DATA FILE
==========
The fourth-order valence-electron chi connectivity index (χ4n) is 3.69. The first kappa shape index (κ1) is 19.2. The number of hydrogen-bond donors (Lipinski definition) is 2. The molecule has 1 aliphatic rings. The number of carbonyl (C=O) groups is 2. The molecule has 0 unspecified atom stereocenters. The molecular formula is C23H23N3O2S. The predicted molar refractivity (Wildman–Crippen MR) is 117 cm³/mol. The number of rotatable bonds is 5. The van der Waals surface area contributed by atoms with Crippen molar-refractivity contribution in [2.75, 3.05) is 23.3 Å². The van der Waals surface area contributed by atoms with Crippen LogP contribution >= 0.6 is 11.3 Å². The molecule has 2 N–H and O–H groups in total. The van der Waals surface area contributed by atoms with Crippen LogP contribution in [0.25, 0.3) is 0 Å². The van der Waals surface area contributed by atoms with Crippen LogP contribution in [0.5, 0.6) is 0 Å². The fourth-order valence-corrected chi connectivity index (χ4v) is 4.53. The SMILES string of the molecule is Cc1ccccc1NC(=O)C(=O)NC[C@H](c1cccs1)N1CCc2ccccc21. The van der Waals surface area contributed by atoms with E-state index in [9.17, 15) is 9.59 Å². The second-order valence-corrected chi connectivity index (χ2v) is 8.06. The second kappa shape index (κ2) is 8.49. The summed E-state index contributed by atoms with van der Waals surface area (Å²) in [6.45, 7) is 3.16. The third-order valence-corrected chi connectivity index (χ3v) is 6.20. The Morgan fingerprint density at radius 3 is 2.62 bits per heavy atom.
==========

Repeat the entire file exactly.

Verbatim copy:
The fourth-order valence-electron chi connectivity index (χ4n) is 3.69. The first kappa shape index (κ1) is 19.2. The number of hydrogen-bond donors (Lipinski definition) is 2. The molecule has 1 aliphatic rings. The number of carbonyl (C=O) groups is 2. The molecule has 0 unspecified atom stereocenters. The molecular formula is C23H23N3O2S. The predicted molar refractivity (Wildman–Crippen MR) is 117 cm³/mol. The number of rotatable bonds is 5. The van der Waals surface area contributed by atoms with Crippen molar-refractivity contribution in [2.75, 3.05) is 23.3 Å². The van der Waals surface area contributed by atoms with Crippen LogP contribution >= 0.6 is 11.3 Å². The molecule has 2 N–H and O–H groups in total. The van der Waals surface area contributed by atoms with Crippen LogP contribution in [0.25, 0.3) is 0 Å². The van der Waals surface area contributed by atoms with Crippen LogP contribution in [0.5, 0.6) is 0 Å². The fourth-order valence-corrected chi connectivity index (χ4v) is 4.53. The SMILES string of the molecule is Cc1ccccc1NC(=O)C(=O)NC[C@H](c1cccs1)N1CCc2ccccc21. The van der Waals surface area contributed by atoms with E-state index in [9.17, 15) is 9.59 Å². The second-order valence-corrected chi connectivity index (χ2v) is 8.06. The second kappa shape index (κ2) is 8.49. The summed E-state index contributed by atoms with van der Waals surface area (Å²) in [6.45, 7) is 3.16. The third-order valence-corrected chi connectivity index (χ3v) is 6.20. The Morgan fingerprint density at radius 3 is 2.62 bits per heavy atom.